Don't fret about it, but there does tend to be some more universal acceptances. The dipthong "ae" was actually pronounce like the "ai" in aisle in ancient Roman, but now it is most common pronounce as a long "e" as in bee. The seemingly uncomfortable way of saying Araceae (a-ray-see-ee) is from your own speech pattern that is foreign to Latin speech. Araceae is not an English word. Why does it need to sound like one? It doesn't. Again, don't fret. Self-centric linguistics is a natural tendency for all of us. It's really quite interesting to learn that there are a lot more sounds and patterns that are not represented in your native tongue. Force yourself to use these "weird" ways of speaking and eventually it will become normal to you. (And when the words just roll off your tongue, you'll impress your friends, too. Smiling )

I don't think Bill is capitalizing the "e" to mean it is accented. I'm not sure what he is doing there, or what distinguishes his use of "ee" as opposed to "E". (Is it supposed to be a schwa "e" (ə)?) I am baffled. To be clear, there are no Latin variations to my knowledge that ever accents the last syllable. Except for when latinizing non-latin words (like someone's name), the major accent falls on the second or third to the last syllable.

When the debate is lost, slander becomes the tool of the losers. - Socrates
Name: Big Bill
Livonia, Michigan (Zone 6a)
American Orchid Society Judge
Region: United States of America Critters Allowed Growing under artificial light Echinacea Hostas Region: Michigan
Butterflies Lover of wildlife (Raccoon badge) Orchids Cat Lover Birds Bee Lover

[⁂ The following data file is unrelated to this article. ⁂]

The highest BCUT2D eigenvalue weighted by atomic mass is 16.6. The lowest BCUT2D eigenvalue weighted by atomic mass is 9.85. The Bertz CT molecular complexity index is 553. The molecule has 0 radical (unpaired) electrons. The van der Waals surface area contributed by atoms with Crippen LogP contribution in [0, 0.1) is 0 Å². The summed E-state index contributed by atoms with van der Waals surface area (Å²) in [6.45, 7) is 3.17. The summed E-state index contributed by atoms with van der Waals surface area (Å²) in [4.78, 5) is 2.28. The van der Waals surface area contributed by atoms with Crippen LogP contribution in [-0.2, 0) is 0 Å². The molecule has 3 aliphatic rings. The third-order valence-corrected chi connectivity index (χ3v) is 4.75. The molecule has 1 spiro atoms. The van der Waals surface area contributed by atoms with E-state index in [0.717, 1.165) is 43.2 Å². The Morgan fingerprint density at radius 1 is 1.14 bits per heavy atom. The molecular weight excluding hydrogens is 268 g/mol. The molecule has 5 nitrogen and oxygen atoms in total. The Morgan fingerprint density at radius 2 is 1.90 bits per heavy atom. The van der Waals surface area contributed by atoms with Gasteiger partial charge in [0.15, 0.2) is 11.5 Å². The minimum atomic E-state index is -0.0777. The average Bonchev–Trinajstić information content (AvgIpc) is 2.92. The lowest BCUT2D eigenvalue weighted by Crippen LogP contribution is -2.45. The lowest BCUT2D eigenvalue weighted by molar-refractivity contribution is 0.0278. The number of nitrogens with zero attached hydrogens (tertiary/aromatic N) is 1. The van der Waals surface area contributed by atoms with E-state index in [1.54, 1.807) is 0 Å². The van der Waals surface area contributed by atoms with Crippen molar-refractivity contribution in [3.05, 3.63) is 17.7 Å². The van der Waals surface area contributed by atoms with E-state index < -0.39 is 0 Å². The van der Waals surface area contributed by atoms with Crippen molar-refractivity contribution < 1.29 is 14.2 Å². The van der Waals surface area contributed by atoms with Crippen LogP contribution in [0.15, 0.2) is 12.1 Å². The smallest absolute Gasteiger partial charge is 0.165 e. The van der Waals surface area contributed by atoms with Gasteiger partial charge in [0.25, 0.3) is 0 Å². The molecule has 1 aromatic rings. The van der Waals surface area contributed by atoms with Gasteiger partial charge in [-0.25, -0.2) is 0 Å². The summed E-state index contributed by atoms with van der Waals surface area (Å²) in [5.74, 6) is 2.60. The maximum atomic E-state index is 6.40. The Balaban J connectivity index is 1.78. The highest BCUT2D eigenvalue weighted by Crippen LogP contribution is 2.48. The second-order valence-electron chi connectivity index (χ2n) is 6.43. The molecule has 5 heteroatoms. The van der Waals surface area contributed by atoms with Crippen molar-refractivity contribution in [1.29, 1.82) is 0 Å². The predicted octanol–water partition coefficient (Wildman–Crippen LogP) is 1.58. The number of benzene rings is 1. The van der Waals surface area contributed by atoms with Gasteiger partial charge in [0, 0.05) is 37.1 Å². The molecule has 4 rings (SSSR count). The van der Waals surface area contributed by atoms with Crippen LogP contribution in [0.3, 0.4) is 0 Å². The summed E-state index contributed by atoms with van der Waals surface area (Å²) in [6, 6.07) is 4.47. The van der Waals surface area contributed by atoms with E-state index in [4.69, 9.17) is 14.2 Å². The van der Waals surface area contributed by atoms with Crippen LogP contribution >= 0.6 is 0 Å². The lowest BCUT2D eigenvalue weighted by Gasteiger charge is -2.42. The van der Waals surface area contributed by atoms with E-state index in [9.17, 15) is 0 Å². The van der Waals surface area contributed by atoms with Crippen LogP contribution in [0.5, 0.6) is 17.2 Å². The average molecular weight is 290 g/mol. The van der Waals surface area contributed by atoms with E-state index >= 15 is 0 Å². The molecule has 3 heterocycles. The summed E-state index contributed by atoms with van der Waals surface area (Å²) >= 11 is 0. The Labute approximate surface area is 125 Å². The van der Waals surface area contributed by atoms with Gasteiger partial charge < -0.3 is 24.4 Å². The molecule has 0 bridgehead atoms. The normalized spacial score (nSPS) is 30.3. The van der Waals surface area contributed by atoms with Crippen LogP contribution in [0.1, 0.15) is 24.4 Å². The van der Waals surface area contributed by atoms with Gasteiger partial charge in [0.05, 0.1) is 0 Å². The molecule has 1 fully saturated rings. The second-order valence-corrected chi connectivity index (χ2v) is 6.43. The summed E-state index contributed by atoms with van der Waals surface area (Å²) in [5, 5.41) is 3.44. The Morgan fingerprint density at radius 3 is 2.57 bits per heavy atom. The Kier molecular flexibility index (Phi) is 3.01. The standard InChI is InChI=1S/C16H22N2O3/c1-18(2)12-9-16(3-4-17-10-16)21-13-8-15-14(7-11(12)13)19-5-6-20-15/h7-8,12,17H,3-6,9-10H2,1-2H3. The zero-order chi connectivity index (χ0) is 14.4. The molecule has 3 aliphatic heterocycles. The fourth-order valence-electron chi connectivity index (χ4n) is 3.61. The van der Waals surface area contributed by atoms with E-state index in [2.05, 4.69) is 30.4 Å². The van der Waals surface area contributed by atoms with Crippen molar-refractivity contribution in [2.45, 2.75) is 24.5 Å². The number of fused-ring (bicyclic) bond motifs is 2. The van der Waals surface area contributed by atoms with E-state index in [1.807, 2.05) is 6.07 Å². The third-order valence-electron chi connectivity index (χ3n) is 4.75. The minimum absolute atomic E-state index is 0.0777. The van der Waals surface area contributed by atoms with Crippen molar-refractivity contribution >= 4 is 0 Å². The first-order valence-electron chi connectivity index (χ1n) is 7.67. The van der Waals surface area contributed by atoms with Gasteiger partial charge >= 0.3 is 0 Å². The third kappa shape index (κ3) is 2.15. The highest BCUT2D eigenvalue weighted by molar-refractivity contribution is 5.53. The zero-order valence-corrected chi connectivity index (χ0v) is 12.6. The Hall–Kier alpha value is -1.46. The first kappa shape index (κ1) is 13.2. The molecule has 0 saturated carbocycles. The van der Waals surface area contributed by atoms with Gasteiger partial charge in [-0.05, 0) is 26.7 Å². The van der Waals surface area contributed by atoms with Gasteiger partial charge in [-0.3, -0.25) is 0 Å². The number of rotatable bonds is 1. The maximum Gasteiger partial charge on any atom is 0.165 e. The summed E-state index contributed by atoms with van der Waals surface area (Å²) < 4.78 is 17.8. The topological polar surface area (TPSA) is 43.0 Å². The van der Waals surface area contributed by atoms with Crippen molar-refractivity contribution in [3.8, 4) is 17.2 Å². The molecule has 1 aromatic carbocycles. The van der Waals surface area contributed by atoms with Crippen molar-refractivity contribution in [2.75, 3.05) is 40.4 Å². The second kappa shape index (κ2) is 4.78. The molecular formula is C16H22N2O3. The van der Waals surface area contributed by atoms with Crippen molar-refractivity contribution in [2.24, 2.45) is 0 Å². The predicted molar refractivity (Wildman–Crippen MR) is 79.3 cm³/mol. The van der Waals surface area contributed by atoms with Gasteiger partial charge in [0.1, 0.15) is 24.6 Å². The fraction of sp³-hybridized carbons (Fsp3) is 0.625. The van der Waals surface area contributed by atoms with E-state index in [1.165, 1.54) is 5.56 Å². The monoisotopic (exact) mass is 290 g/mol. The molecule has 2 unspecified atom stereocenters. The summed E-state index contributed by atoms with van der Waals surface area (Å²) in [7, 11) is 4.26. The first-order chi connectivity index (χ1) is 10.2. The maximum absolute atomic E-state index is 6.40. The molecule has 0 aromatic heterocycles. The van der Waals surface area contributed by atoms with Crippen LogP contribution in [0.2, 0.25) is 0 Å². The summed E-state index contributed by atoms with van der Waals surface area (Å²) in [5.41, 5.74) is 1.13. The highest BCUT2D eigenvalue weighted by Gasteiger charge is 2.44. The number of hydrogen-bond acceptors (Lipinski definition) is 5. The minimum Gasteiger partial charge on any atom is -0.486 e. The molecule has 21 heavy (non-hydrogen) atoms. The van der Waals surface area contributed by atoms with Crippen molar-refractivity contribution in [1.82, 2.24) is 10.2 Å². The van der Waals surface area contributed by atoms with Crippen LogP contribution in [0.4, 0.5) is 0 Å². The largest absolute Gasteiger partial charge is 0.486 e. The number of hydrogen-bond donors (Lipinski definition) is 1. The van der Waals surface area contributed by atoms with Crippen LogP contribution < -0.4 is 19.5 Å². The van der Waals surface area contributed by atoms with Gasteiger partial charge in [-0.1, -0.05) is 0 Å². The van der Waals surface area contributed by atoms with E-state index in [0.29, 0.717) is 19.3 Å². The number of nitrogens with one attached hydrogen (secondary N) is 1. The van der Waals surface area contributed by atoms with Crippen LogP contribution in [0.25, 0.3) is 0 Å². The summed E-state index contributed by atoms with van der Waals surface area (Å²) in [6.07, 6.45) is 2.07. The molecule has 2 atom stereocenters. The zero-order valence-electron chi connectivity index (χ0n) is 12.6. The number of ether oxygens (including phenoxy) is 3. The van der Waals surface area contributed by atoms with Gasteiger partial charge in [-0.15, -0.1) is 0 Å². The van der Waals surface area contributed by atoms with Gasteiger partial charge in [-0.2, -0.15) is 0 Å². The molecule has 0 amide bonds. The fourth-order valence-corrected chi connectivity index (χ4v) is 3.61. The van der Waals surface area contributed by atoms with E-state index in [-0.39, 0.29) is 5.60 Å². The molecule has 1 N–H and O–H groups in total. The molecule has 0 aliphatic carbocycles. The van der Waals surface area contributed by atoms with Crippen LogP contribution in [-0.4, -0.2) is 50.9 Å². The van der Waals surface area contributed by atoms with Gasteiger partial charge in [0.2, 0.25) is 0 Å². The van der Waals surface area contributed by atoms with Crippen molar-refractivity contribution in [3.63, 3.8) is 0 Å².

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BigBill
Oct 20, 2020 7:18 PM CST
Just using the E because that is the pronunciation. When I wanted it to be pronounced E, I used it.
An ii ending is pronounced ee, eye.
As in Oncidium williamsonii. The Williamson is straight forward with an ee-eye on the end.
Williamsohn-ee-eye.

How would everyone pronounce Cattleya?
It is not Cattle-lay-ah.
It is properly prounced Cat-lee-ah. The genus is named after William Cattley.
He was an avid collector of plants from the new world, very rich and very British!
He sent his collectors to the New World looking for exotics to grow in his "greenhouses". Well they sent back trunk loads of botanicals from the New World. He marveled upon their arrival in England. They were securely packed and protected by other 'bulbous plant material'. He was very intrigued by these plants.
He decided to try and grow some of these plants. He was pleasantly surprised to find that when they bloomed, they had such beautiful flowers. They were Cattleya Orchids!!! Eventually the new genus of plants were named in his honor.

Kind of the first packing material. Instead of styrofoam peanuts, or bubble wrap, it was orchids. Wow!
When you grow orchids, it is all about the ROOTS!!!
Name: Big Bill
Livonia, Michigan (Zone 6a)
American Orchid Society Judge
Region: United States of America Critters Allowed Growing under artificial light Echinacea Hostas Region: Michigan
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BigBill
Oct 20, 2020 7:24 PM CST
I just thought of another.
Pronounce Stanhopea!

It is not Stan-hope-ee-ah.
It is properly Stan-hope-ah. When it is a person's name, in this case Mr. Stanhope, the 'rule' is that you clearly pronounce his name Stanhope, and then add the ah.
When you grow orchids, it is all about the ROOTS!!!
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PhyllisDendron
Oct 21, 2020 12:40 AM CST
I am so blow away with how helpful you've all been!

I honestly can't thank you enough for your help and insight! x
Name: Big Bill
Livonia, Michigan (Zone 6a)